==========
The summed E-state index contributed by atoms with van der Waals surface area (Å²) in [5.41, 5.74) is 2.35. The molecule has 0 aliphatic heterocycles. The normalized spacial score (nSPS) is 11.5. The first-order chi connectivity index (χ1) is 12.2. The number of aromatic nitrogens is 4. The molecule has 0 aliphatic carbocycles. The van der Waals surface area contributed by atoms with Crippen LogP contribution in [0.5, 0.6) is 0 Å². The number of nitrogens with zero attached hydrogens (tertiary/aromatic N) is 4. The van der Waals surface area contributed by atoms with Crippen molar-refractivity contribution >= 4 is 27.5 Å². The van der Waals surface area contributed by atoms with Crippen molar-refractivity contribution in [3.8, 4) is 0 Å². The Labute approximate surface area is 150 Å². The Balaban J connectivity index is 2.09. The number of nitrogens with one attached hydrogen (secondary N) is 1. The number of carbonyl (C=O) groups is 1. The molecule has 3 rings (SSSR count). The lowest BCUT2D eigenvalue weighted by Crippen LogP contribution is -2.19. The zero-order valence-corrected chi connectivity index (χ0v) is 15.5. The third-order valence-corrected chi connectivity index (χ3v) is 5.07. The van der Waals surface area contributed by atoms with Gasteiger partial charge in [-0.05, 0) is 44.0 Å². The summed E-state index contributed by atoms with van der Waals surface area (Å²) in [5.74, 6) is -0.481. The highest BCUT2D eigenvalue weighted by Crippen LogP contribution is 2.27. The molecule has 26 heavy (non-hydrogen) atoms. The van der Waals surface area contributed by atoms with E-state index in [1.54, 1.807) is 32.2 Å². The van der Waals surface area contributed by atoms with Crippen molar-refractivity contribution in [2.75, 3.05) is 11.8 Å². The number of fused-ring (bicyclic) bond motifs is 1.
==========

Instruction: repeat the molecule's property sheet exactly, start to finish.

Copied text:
The summed E-state index contributed by atoms with van der Waals surface area (Å²) in [5.41, 5.74) is 2.35. The molecule has 0 aliphatic heterocycles. The normalized spacial score (nSPS) is 11.5. The first-order chi connectivity index (χ1) is 12.2. The number of aromatic nitrogens is 4. The molecule has 0 aliphatic carbocycles. The van der Waals surface area contributed by atoms with Crippen LogP contribution in [0.5, 0.6) is 0 Å². The number of nitrogens with zero attached hydrogens (tertiary/aromatic N) is 4. The van der Waals surface area contributed by atoms with Crippen molar-refractivity contribution >= 4 is 27.5 Å². The van der Waals surface area contributed by atoms with Crippen molar-refractivity contribution in [3.8, 4) is 0 Å². The Labute approximate surface area is 150 Å². The Balaban J connectivity index is 2.09. The number of nitrogens with one attached hydrogen (secondary N) is 1. The number of carbonyl (C=O) groups is 1. The molecule has 3 rings (SSSR count). The lowest BCUT2D eigenvalue weighted by Crippen LogP contribution is -2.19. The zero-order valence-corrected chi connectivity index (χ0v) is 15.5. The third-order valence-corrected chi connectivity index (χ3v) is 5.07. The van der Waals surface area contributed by atoms with Gasteiger partial charge in [-0.05, 0) is 44.0 Å². The summed E-state index contributed by atoms with van der Waals surface area (Å²) in [5.74, 6) is -0.481. The highest BCUT2D eigenvalue weighted by Crippen LogP contribution is 2.27. The molecule has 26 heavy (non-hydrogen) atoms. The van der Waals surface area contributed by atoms with E-state index in [1.54, 1.807) is 32.2 Å². The van der Waals surface area contributed by atoms with Crippen molar-refractivity contribution in [2.75, 3.05) is 11.8 Å². The number of fused-ring (bicyclic) bond motifs is 1.